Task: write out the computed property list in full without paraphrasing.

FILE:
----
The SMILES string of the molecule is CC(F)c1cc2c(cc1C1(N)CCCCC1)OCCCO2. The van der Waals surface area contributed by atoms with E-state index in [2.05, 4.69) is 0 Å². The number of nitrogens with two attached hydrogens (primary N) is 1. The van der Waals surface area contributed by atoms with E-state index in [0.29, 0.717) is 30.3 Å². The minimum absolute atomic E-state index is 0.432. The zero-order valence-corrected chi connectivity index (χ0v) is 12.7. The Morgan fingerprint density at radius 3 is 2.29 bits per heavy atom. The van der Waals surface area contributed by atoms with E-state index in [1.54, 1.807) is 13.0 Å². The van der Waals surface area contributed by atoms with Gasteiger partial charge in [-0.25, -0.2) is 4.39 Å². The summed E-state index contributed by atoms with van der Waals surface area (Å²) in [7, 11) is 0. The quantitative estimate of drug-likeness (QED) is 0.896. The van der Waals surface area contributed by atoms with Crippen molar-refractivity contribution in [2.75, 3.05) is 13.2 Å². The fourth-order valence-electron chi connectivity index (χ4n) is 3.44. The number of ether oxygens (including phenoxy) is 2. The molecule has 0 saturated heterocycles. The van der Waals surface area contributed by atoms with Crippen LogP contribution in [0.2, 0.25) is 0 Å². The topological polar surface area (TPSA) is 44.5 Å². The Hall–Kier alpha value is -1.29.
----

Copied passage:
The SMILES string of the molecule is CC(F)c1cc2c(cc1C1(N)CCCCC1)OCCCO2. The van der Waals surface area contributed by atoms with E-state index in [2.05, 4.69) is 0 Å². The number of nitrogens with two attached hydrogens (primary N) is 1. The van der Waals surface area contributed by atoms with E-state index in [0.29, 0.717) is 30.3 Å². The minimum absolute atomic E-state index is 0.432. The zero-order valence-corrected chi connectivity index (χ0v) is 12.7. The Morgan fingerprint density at radius 3 is 2.29 bits per heavy atom. The van der Waals surface area contributed by atoms with E-state index in [1.54, 1.807) is 13.0 Å². The van der Waals surface area contributed by atoms with Gasteiger partial charge in [-0.25, -0.2) is 4.39 Å². The summed E-state index contributed by atoms with van der Waals surface area (Å²) in [7, 11) is 0. The quantitative estimate of drug-likeness (QED) is 0.896. The van der Waals surface area contributed by atoms with Crippen molar-refractivity contribution in [2.75, 3.05) is 13.2 Å². The fourth-order valence-electron chi connectivity index (χ4n) is 3.44. The number of ether oxygens (including phenoxy) is 2. The molecule has 0 saturated heterocycles. The van der Waals surface area contributed by atoms with Crippen LogP contribution in [0.2, 0.25) is 0 Å². The topological polar surface area (TPSA) is 44.5 Å². The Hall–Kier alpha value is -1.29.